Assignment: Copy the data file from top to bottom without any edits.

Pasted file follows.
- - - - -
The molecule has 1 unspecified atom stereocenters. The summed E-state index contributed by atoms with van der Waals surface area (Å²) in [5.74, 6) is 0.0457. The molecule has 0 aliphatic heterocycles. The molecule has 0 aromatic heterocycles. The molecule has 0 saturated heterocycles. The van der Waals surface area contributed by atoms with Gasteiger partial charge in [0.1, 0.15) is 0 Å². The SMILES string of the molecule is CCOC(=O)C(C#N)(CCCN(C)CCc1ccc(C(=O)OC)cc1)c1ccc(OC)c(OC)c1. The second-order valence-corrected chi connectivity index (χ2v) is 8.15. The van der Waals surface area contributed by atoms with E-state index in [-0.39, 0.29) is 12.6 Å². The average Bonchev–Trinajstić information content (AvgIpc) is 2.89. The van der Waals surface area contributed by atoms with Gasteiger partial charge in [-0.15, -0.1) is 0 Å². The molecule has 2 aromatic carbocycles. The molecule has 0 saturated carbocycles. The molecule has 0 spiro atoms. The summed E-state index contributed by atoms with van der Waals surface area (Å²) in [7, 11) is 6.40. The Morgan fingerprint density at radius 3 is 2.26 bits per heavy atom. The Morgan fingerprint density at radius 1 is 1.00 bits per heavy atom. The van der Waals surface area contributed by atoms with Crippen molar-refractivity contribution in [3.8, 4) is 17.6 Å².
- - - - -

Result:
The molecule has 1 unspecified atom stereocenters. The summed E-state index contributed by atoms with van der Waals surface area (Å²) in [5.74, 6) is 0.0457. The molecule has 0 aliphatic heterocycles. The molecule has 0 aromatic heterocycles. The molecule has 0 saturated heterocycles. The van der Waals surface area contributed by atoms with Gasteiger partial charge in [0.1, 0.15) is 0 Å². The SMILES string of the molecule is CCOC(=O)C(C#N)(CCCN(C)CCc1ccc(C(=O)OC)cc1)c1ccc(OC)c(OC)c1. The second-order valence-corrected chi connectivity index (χ2v) is 8.15. The van der Waals surface area contributed by atoms with E-state index in [-0.39, 0.29) is 12.6 Å². The average Bonchev–Trinajstić information content (AvgIpc) is 2.89. The van der Waals surface area contributed by atoms with Gasteiger partial charge in [-0.15, -0.1) is 0 Å². The molecule has 2 aromatic carbocycles. The molecule has 0 saturated carbocycles. The molecule has 0 spiro atoms. The summed E-state index contributed by atoms with van der Waals surface area (Å²) in [7, 11) is 6.40. The Morgan fingerprint density at radius 3 is 2.26 bits per heavy atom. The Morgan fingerprint density at radius 1 is 1.00 bits per heavy atom. The van der Waals surface area contributed by atoms with Crippen molar-refractivity contribution in [3.8, 4) is 17.6 Å².